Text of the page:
Berkeley County Sheriff’s Department left off list for leftover funds from last fiscal year

Last month, the Berkeley County Council made plans to deal out leftover funds from the last fiscal year to various departments.
The Sheriff’s Department, though, was not on the list – and the head of law enforcement in the county wants to know why.
Sheriff Curtis Keller asked for 10 new vehicles when he filled out his first budget request, as his vehicle fleet gets older and older. Several police cruisers and SUV’s sit out behind the department now, and are barely touched. That’s because many have logged hundreds of thousands of miles, while rust eats them away.
“We can’t even drive them anymore,” Keller explained. “They are parked, they can’t even be used. I can’t let the guys in them…they’re not safe.”
It’s been a waiting game since his request – and last week, the County Council released a list of where leftover funds from last year’s budget would go. Sheriff Keller’s department was left off of it.
An amount of more than $1 million was recommended to be distributed to several departments – including County Council, court security, information technology, building inspections and permits, engineering, libraries and senior services.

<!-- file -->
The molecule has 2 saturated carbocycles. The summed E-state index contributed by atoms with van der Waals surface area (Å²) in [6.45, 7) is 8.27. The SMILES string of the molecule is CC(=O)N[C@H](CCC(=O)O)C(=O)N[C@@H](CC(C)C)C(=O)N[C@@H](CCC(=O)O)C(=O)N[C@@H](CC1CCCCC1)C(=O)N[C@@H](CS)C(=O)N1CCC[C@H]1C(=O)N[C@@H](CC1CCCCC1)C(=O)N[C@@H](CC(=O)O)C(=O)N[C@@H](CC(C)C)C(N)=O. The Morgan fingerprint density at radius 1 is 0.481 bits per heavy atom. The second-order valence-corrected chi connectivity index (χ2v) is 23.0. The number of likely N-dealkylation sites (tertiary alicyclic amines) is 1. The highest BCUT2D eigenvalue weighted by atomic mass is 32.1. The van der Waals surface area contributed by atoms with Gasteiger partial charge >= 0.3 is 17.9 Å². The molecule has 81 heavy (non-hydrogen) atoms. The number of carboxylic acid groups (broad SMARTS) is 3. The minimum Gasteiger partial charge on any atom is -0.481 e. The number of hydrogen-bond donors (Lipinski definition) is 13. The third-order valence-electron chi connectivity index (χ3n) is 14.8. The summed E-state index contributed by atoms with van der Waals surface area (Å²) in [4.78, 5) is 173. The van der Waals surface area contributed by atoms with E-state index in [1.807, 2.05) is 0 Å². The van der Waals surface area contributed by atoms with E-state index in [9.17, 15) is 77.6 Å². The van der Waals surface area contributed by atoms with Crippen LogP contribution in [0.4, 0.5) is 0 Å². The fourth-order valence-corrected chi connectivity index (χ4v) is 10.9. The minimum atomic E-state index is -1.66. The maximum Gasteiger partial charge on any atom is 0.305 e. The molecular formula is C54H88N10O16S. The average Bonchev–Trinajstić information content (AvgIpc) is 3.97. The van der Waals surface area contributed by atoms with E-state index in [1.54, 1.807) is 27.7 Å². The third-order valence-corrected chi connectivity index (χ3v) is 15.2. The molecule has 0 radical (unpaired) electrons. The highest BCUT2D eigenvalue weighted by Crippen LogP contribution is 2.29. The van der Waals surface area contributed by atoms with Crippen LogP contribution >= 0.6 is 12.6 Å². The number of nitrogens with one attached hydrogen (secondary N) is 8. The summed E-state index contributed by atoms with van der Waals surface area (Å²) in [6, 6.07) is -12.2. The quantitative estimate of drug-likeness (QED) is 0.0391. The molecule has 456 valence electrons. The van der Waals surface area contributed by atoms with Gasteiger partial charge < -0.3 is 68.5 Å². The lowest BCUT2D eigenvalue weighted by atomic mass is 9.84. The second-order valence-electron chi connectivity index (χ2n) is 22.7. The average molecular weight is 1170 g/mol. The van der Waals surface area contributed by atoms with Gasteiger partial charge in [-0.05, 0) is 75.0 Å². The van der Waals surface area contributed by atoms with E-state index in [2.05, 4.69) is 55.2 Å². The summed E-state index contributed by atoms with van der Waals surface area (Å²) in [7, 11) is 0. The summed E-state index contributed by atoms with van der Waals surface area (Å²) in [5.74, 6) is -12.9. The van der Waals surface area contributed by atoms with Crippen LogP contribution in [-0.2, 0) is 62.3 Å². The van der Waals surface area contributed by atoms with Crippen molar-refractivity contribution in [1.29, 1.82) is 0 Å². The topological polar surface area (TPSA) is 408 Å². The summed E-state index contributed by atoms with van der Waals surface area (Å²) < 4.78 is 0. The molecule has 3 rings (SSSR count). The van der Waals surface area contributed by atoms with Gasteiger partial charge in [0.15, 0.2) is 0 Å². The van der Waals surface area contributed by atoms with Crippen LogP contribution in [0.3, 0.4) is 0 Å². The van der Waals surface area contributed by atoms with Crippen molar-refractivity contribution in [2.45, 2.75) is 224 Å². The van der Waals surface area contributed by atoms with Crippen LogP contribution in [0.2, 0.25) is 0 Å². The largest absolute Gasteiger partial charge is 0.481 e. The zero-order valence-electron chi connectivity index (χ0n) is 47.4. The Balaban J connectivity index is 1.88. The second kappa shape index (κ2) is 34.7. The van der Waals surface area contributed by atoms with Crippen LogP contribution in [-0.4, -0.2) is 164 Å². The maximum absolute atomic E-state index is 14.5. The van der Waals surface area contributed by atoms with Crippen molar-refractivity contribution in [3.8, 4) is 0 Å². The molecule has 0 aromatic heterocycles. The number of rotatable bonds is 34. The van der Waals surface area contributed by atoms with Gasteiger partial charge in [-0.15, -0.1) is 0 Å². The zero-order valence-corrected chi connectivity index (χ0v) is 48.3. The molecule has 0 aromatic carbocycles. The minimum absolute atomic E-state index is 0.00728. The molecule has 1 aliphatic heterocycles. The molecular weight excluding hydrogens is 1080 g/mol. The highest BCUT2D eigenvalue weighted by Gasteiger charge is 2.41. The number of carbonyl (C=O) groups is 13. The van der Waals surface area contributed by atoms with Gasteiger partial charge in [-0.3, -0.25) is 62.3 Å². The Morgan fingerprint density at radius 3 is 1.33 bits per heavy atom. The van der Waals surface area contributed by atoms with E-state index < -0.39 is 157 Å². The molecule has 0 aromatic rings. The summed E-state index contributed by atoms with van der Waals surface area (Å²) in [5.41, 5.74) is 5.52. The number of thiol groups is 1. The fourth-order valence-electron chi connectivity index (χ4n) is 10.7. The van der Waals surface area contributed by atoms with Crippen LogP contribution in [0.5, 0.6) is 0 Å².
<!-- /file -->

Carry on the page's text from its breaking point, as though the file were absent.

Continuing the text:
On the other side of the debate, County Council President Doug Copenhaver said while the county did have an unencumbered fund balance of more than $2.5 million, the leftover available funds are $1 million less than the previous year. He stressed that this demonstrates they’re going “backwards” financially.
He also said Berkeley County has some of the lowest tax revenue, per person, in the entire state, and there’s only so much to go around.
“Just because somebody asks for something doesn’t mean we have the money to fund it,” Copenhaver said. “Every year, we have 10 percent more being requested than we have funding.”
In the recent allocations, there are $350,000 labeled as “contingency” funds. Right now, it’s unclear where that money will go.
“The Sheriff has been told five times we’re working towards his cars,” Copenhaver added. “Unfortunately, he doesn’t understand that.”
Copenhaver said the council is considering the option of renting cars through Enterprise, instead of purchasing them outright for county departments.
He added that he doesn’t believe the county’s revenue system will be stabilized until the leftover available fund balance returns to the $3.5 million level.

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